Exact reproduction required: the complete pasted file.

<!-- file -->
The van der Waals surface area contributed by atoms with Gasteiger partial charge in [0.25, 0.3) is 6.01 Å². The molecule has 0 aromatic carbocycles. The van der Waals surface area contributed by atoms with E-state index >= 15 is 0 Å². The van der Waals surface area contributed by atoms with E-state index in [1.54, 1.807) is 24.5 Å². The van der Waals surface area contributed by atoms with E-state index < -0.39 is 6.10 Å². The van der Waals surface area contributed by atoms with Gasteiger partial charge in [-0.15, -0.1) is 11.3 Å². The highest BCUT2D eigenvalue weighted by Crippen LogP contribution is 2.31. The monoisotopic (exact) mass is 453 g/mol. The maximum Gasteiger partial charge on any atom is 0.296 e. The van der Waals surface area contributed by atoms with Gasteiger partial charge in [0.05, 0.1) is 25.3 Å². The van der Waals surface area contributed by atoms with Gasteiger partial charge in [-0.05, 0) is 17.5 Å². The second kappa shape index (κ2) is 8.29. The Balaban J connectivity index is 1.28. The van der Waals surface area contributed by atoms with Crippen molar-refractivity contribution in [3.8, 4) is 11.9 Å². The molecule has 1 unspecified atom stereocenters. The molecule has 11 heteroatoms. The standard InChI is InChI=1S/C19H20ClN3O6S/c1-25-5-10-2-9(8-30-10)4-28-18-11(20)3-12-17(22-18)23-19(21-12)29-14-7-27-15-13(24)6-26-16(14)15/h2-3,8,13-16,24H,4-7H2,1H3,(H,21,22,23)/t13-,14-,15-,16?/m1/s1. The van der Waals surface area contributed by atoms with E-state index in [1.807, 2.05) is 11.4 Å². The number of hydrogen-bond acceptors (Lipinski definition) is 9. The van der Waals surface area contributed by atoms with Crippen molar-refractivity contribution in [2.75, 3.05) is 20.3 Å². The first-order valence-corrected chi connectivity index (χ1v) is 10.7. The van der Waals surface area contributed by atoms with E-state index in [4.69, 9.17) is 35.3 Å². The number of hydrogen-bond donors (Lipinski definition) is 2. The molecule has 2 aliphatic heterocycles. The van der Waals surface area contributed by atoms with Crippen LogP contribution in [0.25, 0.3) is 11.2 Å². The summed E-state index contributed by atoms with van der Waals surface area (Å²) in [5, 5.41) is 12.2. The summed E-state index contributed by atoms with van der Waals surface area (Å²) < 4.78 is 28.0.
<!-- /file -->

The van der Waals surface area contributed by atoms with Gasteiger partial charge in [0.25, 0.3) is 6.01 Å². The molecule has 0 aromatic carbocycles. The van der Waals surface area contributed by atoms with E-state index >= 15 is 0 Å². The van der Waals surface area contributed by atoms with E-state index in [1.54, 1.807) is 24.5 Å². The van der Waals surface area contributed by atoms with E-state index < -0.39 is 6.10 Å². The van der Waals surface area contributed by atoms with Gasteiger partial charge in [-0.15, -0.1) is 11.3 Å². The highest BCUT2D eigenvalue weighted by Crippen LogP contribution is 2.31. The monoisotopic (exact) mass is 453 g/mol. The maximum Gasteiger partial charge on any atom is 0.296 e. The van der Waals surface area contributed by atoms with Gasteiger partial charge in [0.05, 0.1) is 25.3 Å². The van der Waals surface area contributed by atoms with Gasteiger partial charge in [-0.05, 0) is 17.5 Å². The second kappa shape index (κ2) is 8.29. The Balaban J connectivity index is 1.28. The van der Waals surface area contributed by atoms with Crippen molar-refractivity contribution in [3.8, 4) is 11.9 Å². The molecule has 1 unspecified atom stereocenters. The molecule has 11 heteroatoms. The standard InChI is InChI=1S/C19H20ClN3O6S/c1-25-5-10-2-9(8-30-10)4-28-18-11(20)3-12-17(22-18)23-19(21-12)29-14-7-27-15-13(24)6-26-16(14)15/h2-3,8,13-16,24H,4-7H2,1H3,(H,21,22,23)/t13-,14-,15-,16?/m1/s1. The van der Waals surface area contributed by atoms with E-state index in [1.807, 2.05) is 11.4 Å². The number of hydrogen-bond acceptors (Lipinski definition) is 9. The van der Waals surface area contributed by atoms with Crippen molar-refractivity contribution in [2.75, 3.05) is 20.3 Å². The first-order valence-corrected chi connectivity index (χ1v) is 10.7. The van der Waals surface area contributed by atoms with E-state index in [4.69, 9.17) is 35.3 Å². The number of hydrogen-bond donors (Lipinski definition) is 2. The molecule has 2 aliphatic heterocycles. The van der Waals surface area contributed by atoms with Crippen LogP contribution in [0.25, 0.3) is 11.2 Å². The summed E-state index contributed by atoms with van der Waals surface area (Å²) in [5, 5.41) is 12.2. The summed E-state index contributed by atoms with van der Waals surface area (Å²) < 4.78 is 28.0.